After reading the RAP's paper and discussions with thought leaders in the energy industry, I now think that demands for reforming net-metering policies are premature and those who have already done so, like Wisconsin, are likely a mistake. The total value of DER and net metering policies across all stakeholders, now and into the near future, requires a deeper and broader discussion. It is incorrect to say that net metering is a cross-subsidy from wealthy homeowners to middle and lower classes because costs and benefits change based on time, location, technology, policy and other factors.
It would be hard to imagine what life would be like without electricity -- unless you never had it. Unfortunately, roughly 1.3 billion people in different parts of the world do not. German organization Mobile Hydro has found what it says is a practical solution involving what might be called micro-hydropower to at least some of those regions.
Marine energy, particularly wave energy, has been a frustrating dream for the people who are convinced it could provide a wealth of clean, sustainable power that would be less expensive than coal, natural gas and wind power. While research has shown that belief is true, there are a number of reasons -- and examples -- for why wave energy has yet to emerge from the very earliest stages of development.
Florida Power & Light (FPL) has big plans to step up its clean energy program by tripling its solar capacity by adding 225 megawatts to the 110 megawatts it has now, and do it by the end of 2016.
Jamaica, a country rich in renewable energy resources but paying high prices for imported fossil fuels for power, is getting some help to transform its energy sector into one that is sustainable and much less expensive. That help is coming from a U.S. group committed to organizing renewable energy financing, the International Finance Corporation (IFC), and Canada.
Following in the footsteps of several mainland utilities, the Hawaiian Electric Company (HEI) has asked state regulators to eliminate the state's net energy metering program. If authorized, the change would affect only new utility customers who install their own solar power systems.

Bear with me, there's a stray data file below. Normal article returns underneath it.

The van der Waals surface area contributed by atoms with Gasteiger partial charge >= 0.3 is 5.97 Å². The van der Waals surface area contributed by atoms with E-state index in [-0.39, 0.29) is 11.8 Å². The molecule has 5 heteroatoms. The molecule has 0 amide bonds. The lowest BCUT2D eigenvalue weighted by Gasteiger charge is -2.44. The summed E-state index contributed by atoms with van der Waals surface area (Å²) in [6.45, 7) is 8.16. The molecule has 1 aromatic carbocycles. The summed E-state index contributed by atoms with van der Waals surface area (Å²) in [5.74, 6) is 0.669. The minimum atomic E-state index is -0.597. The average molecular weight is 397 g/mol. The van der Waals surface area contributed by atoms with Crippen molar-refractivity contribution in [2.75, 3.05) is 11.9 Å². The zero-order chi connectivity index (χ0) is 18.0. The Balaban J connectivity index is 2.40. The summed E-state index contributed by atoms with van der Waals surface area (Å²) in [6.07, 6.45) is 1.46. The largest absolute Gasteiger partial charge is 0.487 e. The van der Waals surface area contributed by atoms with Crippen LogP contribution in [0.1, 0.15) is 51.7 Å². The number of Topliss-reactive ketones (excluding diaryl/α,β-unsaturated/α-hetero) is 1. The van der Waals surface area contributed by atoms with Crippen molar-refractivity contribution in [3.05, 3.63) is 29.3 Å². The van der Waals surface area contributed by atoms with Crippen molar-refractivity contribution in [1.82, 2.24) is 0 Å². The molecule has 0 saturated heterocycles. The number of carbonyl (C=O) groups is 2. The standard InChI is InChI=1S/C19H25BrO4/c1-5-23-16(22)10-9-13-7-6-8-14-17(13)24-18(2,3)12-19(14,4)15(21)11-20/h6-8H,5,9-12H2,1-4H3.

India has long been anxious to upgrade its electric grid and energy infrastructure, but change has been slow in coming -- in large part because the money and outside investment have not kept pace with the government's ambitions. That could change for the better as a result of President Obama's pledge to offer financial support.
West Virginia is thought of as a coal state, and it should be. It is a heavy coal producer and coal-fired generation plants provide about 95 percent of the state's net energy generation. Renewable energy is growing in West Virginia, but the most recent vote in the state legislature this week seems to assure that growth will have a rough time of it.
Hawaii has plunged into solar power in the past few years, although the path has not always been a smooth one. The attraction is easy to understand. In addition to its fabled abundance of sun, roughly 75 percent of the state's power generation comes from very expensive imported oil. The island of Kauai is a perfect example of both the attraction solar has and the hurdles it can present.
While not all European countries have aggressively sought to bring renewable energy into their electric systems, many have. While the reasons behind such a shift are laudable -- sustainable, secure energy with minimal environmental impact -- a major concern that cropped up a few years ago was and remains hard to ignore. Some European countries have added so much renewable power that it has threatened grid stability by overloading the network.